7. I do agree; ideally, the student would be registered with the disability office. I have a student I am taking a class with, though, who cannot organize herself properly to get set up with disability services. There have been some other students in the past who simply did not take the initiative to set themselves up with the services. I guess there is only so much you can do about this as a TA. I don't see why any TA would not offer assistance at the beginning of the semester to begin with. It might generally be a good idea to say at the beginning of the semester, "if anyone needs any additional support from me in order to succeed in this class, please email me at ...". I've also encountered a lot of peers on the spectrum who would also be offended by the suggestion of getting assistance. It's an individualized thing. Perhaps the best thing a TA could do is to make sure that the student is set up with disability services to begin with (via talking to the professor first)? In this case, though, I suspect that someone would approach the OP if any accommodations are called for, given that this student already has someone helping her out. If I were a TA, I would also likely ask the professor first as to whether anything needs to be done on my part and take it from there. It is tricky because usually disability services are in touch with the instructor and not the TA. However, if the student reaches out to me, I would have the accommodations conversation with the student directly. Also... If a student DOES say he/she would like specific assistance that others do not need, would you say it is not ok for the instructor to provide that assistance even if it has been requested?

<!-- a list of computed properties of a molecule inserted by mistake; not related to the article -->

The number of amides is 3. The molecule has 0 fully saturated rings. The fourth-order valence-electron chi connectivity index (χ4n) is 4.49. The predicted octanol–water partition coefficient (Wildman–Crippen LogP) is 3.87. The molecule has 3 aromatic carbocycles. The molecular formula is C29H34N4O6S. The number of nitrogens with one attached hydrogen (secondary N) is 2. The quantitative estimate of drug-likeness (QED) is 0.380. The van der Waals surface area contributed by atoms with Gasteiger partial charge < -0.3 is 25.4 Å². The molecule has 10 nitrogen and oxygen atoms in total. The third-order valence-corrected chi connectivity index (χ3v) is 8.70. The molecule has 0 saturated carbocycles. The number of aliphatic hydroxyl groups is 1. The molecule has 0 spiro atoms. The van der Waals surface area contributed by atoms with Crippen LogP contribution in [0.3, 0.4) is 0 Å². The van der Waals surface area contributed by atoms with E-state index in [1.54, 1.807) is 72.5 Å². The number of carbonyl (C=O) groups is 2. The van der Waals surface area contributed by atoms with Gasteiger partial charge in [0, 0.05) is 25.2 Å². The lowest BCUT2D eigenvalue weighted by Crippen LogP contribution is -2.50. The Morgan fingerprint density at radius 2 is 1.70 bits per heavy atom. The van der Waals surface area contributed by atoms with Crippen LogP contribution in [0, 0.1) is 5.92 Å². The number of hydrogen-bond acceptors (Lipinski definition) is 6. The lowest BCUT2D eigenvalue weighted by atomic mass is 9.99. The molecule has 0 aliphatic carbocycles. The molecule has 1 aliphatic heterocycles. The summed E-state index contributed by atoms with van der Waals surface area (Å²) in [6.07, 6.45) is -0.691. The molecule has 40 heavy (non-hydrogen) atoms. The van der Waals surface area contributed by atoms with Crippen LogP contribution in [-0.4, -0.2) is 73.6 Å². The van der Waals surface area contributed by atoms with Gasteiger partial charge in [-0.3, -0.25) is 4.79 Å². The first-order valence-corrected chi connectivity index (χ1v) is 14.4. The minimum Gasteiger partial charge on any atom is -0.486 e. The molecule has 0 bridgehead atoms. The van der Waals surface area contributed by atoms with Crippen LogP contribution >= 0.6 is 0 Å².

8. @rising_star I was thinking accommodations could be made, if needed, after first having a private discussion with the student. However, taking the initiative to offer such a meeting might be crucial, because some people on the spectrum might be okay with something that would potentially be beneficial for them but would not ever consider it (let alone ask about it). From my experience, some people on the autism spectrum are super open about it and do not mind outing themselves if that means they would more respect and support in the classroom, while others prefer to stay secret about it at all costs. I have met 100s of people on the autism spectrum so I am speaking from direct experience. I also have been diagnosed with Asperger's and have always spoken very openly about it in my classes, because it is the only way I ever have been able to get people to accept and collaborate with me. Without this visibility, I would get overtly shunned from any groups. I never wanted to socialize but I did want to be academically successful, so I would do whatever it took to get to that point. If you have any other questions about this, please don't hesitate to ask me!
  9. I second this. I also suggest making some accommodations as you go along. For instance, if you have any group activities in your seminar, perhaps arrange a 1:1 conversation with her (potentially in the presence of her assistant) and ask her what arrangement she would be most comfortable with. She might need some help with group facilitation, although if she has an assistant who is with her in class, that is potentially already taken care of.
  10. @GreenEyedTrombonist Thanks! Not sure how much I can do this given how long it already takes me to plan meals for the week and to buy the ingredients, but I will try!
  11. How do you know what is possible to substitute and what needs to be followed? Being a very by-the-book person and not having had a chance to experiment much with food out of time constraints/fear of wasting something that doesn't work, I find this quite tricky to figure out.